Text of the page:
Letter to DOJ and John Durham Re: Torture Tape Crimes Expiring
As you may know, in early November of 2005, agents of the United States government destroyed at least ninety two videotapes containing direct evidence of the interrogation and, upon admission and belief, torture of Abu Zubaydah and Abd al-Rahim al-Nashiri (see: here, here, here, here and here). The statute of limitations, for the criminal destruction of said taped evidence in the cases of Abu Zubaydah and al-Nashiri will expire on Sunday November 7 (since the last day falls on a weekend, the statute should maintain through the next business day, which is Monday November 8). As we have heard absolutely nothing from Eric Holder, John Durham, the DOJ or the Obama Administration in relation to indictments or other results of the investigation Mr. Durham has been conducting since January 8, 2008, nearly three years, I thought a letter was in order asking just exactly what their status was. Said letter was addressed to Dean Boyd and Tracy Schmaler, official representatives and spokesmen for the Department of Justice, and reads as follows:
Dean and Tracy,
As I believe you are already aware, the statute of limitation on criminal charges including, notably, obstruction of justice for the destruction of evidence, are about to expire. The destruction appears to have occurred on or about November 8, 2005 and there is a five year statute on most all of the general crimes that could possibly be under investigation by John Durham. No competent prosecutor would have waited this long to file charges if he intended to do so, but there are still a couple of days left; what is the status?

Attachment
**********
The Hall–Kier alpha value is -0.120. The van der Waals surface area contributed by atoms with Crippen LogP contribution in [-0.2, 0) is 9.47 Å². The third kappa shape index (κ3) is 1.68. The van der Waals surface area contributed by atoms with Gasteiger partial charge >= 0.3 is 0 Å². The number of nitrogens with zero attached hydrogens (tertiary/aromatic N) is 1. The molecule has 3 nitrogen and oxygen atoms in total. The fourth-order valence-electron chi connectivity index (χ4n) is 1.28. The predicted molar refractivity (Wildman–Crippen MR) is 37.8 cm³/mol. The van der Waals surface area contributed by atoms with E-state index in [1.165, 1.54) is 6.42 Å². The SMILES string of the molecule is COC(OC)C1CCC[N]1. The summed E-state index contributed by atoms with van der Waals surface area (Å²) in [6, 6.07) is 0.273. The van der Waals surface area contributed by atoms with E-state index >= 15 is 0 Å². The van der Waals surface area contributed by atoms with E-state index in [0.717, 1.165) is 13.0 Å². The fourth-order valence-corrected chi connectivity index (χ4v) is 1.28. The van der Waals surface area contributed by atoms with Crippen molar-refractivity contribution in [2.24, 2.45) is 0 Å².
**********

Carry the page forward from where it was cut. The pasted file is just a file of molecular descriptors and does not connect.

Secondly, I would like to point out that should you be thinking about relying on some rhetoric that Mr. Durham simply cannot find any crimes to prosecute and/or that there were no proceedings obstructed, it is intellectually and legally impossible to not consider the tapes to be evidence, and as they almost certainly exhibit torture to some degree and to some part they would almost certainly be exculpatory evidence, in the cases of Abu Zubaydah and al-Nashiri themselves. The United States government continues to detain these individuals and they have charges that will putatively be brought against them in some forum (civil or tribunal), Habeas rights and/or indefinite detention review processes that will occur in the future.
In short, there exist not just the potential, but the necessity, of future proceedings, and agents of, or on behalf of, the United States government have destroyed material, and almost certainly exculpatory, evidence. Crimes have been committed. At a bare root minimum, it is crystal clear Jose Rodriquez has clear criminal liability; there are, without question, others culpable too. What is the status?
If the DOJ does not intend to proceed in any fashion on these clear crimes, please provide me with some intellectually consistent explanation for why the US government is covering up, and refusing to prosecute, the criminal acts of its own employees and agents.
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If there is any worthwhile or meaningful response, I will advise.